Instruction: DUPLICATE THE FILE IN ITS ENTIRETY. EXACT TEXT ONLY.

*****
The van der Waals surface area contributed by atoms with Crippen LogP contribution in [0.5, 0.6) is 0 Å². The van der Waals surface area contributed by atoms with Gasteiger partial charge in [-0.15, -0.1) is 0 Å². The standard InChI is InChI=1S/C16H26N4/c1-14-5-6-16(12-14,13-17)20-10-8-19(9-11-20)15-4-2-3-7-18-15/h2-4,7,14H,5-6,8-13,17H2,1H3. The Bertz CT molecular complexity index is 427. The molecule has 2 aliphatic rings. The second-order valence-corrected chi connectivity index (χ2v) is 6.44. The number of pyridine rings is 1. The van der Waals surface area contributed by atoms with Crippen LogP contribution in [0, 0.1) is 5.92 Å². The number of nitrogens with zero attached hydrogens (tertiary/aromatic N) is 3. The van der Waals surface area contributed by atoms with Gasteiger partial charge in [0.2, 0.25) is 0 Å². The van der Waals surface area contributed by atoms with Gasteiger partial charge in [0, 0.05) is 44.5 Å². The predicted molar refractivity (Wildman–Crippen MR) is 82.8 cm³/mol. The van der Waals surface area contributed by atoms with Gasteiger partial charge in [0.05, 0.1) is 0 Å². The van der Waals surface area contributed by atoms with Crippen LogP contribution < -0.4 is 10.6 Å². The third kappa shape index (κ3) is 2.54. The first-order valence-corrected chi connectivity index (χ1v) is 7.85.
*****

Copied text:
The van der Waals surface area contributed by atoms with Crippen LogP contribution in [0.5, 0.6) is 0 Å². The van der Waals surface area contributed by atoms with Gasteiger partial charge in [-0.15, -0.1) is 0 Å². The standard InChI is InChI=1S/C16H26N4/c1-14-5-6-16(12-14,13-17)20-10-8-19(9-11-20)15-4-2-3-7-18-15/h2-4,7,14H,5-6,8-13,17H2,1H3. The Bertz CT molecular complexity index is 427. The molecule has 2 aliphatic rings. The second-order valence-corrected chi connectivity index (χ2v) is 6.44. The number of pyridine rings is 1. The van der Waals surface area contributed by atoms with Crippen LogP contribution in [0, 0.1) is 5.92 Å². The number of nitrogens with zero attached hydrogens (tertiary/aromatic N) is 3. The van der Waals surface area contributed by atoms with Gasteiger partial charge in [0.2, 0.25) is 0 Å². The van der Waals surface area contributed by atoms with Gasteiger partial charge in [0, 0.05) is 44.5 Å². The predicted molar refractivity (Wildman–Crippen MR) is 82.8 cm³/mol. The van der Waals surface area contributed by atoms with Gasteiger partial charge in [0.05, 0.1) is 0 Å². The van der Waals surface area contributed by atoms with Crippen LogP contribution < -0.4 is 10.6 Å². The third kappa shape index (κ3) is 2.54. The first-order valence-corrected chi connectivity index (χ1v) is 7.85.